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Paramedics host drop-in clinics in Toronto Community Housing buildings

Click to play video: 'Paramedics set up clinics in Toronto Community Housing' Paramedics set up clinics in Toronto Community Housing
WATCH ABOVE: Toronto's first community paramedic-led clinic launched in 2017 and since that time has made huge stride in providing mental and physical health support for seniors and isolated Toronto residents with complex needs. The goal of this unique program is to bring medical care to the doorstep of Toronto residents reducing 911 calls. Susan Hay has the story – Jan 7, 2019

At Glen Everest in Scarborough you’ll find a community paramedic clinic that’s helping people like Sharon Cooney manage their care.

“Since the paramedics started in my building, they’ve saved my life,” Cooney said.

Toronto’s first community paramedic-led clinic launched in 2017. Since then, they have made huge strides in providing mental and physical health support for seniors and isolated Toronto residents with complex needs.

READ MORE: New operators begin at Toronto police 911 communications centre to address wait times

“I come every week, every week,” Cooney said. “They check my blood pressure, they check my oxygen levels.”

“We check heart rate and check blood sugars,” said Erin Stankevicius, community paramedic with Toronto Paramedic Services. “It gives us a really good opportunity to notice trends in someone’s health.”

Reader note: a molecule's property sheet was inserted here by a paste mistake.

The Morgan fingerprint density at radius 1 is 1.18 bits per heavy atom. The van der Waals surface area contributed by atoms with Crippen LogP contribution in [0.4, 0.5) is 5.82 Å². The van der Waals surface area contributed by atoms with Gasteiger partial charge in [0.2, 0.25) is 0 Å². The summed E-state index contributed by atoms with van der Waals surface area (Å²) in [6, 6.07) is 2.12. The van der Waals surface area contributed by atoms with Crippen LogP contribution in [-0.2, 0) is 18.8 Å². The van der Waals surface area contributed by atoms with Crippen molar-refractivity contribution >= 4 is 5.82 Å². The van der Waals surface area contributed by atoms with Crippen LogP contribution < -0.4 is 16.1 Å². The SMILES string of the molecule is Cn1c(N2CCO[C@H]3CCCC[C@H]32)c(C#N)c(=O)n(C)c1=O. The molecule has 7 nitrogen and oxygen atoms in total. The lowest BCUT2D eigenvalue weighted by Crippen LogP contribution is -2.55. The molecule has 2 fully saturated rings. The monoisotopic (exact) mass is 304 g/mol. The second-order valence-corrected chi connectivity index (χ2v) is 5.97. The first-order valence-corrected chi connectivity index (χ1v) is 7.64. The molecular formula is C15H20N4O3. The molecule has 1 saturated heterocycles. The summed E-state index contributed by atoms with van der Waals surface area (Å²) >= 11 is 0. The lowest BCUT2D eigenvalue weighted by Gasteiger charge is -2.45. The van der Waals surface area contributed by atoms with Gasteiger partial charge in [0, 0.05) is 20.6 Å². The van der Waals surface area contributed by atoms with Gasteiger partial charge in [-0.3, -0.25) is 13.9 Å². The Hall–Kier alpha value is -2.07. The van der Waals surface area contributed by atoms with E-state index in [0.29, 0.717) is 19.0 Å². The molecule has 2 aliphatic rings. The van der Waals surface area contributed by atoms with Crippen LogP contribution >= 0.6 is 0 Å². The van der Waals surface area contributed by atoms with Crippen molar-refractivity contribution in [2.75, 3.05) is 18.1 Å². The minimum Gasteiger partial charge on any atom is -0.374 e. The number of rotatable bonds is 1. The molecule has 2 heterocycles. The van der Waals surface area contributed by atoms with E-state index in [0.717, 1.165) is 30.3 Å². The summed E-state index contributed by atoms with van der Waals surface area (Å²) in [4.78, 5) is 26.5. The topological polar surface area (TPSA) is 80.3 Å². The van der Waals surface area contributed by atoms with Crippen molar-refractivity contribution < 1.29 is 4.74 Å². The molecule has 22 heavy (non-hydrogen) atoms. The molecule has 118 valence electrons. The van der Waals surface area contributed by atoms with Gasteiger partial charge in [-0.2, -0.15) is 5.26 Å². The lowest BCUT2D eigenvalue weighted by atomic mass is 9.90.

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The weekly drop-in clinics are hosted in Toronto Community Housing buildings and have become an alternative to calling 911.

READ MORE: Toronto police board approves hiring dozens of new 911 centre staff to address wait times

“We looked at 911 use in the area, and we picked the top buildings that had the highest 911 calls,” Stankevicius said. “By coming out and talking to the residents one-on-one, we’re able to identify a lot of gaps in community services and health care, and really try to rectify those systematic problems.”

“They come right to the door to make sure I’m okay if I can’t make it down to the lobby,” Cooney said. “It’s lovely. I mean, who does that?”

READ MORE: Toronto Community Housing lottery highlights housing crisis amid election

“As a frontline paramedic, you’re doing 911 calls and you see a patient for a really short period of time in a crisis moment, and you bring them to the emergency department. That’s where it ends,” Stankevicius said.

“I can’t say enough about these paramedics,” Cooney said.

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